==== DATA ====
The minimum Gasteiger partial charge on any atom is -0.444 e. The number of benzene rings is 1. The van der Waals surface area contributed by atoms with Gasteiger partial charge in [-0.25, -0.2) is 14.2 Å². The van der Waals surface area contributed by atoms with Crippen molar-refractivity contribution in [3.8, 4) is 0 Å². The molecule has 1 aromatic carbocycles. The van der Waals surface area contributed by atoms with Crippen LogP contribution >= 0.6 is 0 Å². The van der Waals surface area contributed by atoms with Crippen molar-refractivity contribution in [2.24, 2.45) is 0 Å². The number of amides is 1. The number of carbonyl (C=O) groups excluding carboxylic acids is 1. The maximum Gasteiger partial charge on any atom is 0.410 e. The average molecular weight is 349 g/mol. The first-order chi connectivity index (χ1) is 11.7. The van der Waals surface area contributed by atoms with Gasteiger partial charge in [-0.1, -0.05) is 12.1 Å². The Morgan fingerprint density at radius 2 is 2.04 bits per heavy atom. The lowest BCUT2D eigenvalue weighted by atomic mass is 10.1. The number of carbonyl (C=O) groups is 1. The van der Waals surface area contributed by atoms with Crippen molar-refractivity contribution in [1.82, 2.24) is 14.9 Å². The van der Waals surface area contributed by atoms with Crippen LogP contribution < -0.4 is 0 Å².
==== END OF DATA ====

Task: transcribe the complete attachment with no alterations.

The minimum Gasteiger partial charge on any atom is -0.444 e. The number of benzene rings is 1. The van der Waals surface area contributed by atoms with Gasteiger partial charge in [-0.25, -0.2) is 14.2 Å². The van der Waals surface area contributed by atoms with Crippen molar-refractivity contribution in [3.8, 4) is 0 Å². The molecule has 1 aromatic carbocycles. The van der Waals surface area contributed by atoms with Crippen LogP contribution >= 0.6 is 0 Å². The van der Waals surface area contributed by atoms with Crippen molar-refractivity contribution in [2.24, 2.45) is 0 Å². The number of amides is 1. The number of carbonyl (C=O) groups excluding carboxylic acids is 1. The maximum Gasteiger partial charge on any atom is 0.410 e. The average molecular weight is 349 g/mol. The first-order chi connectivity index (χ1) is 11.7. The van der Waals surface area contributed by atoms with Gasteiger partial charge in [-0.1, -0.05) is 12.1 Å². The Morgan fingerprint density at radius 2 is 2.04 bits per heavy atom. The lowest BCUT2D eigenvalue weighted by atomic mass is 10.1. The number of carbonyl (C=O) groups is 1. The van der Waals surface area contributed by atoms with Crippen molar-refractivity contribution in [1.82, 2.24) is 14.9 Å². The van der Waals surface area contributed by atoms with Crippen LogP contribution < -0.4 is 0 Å².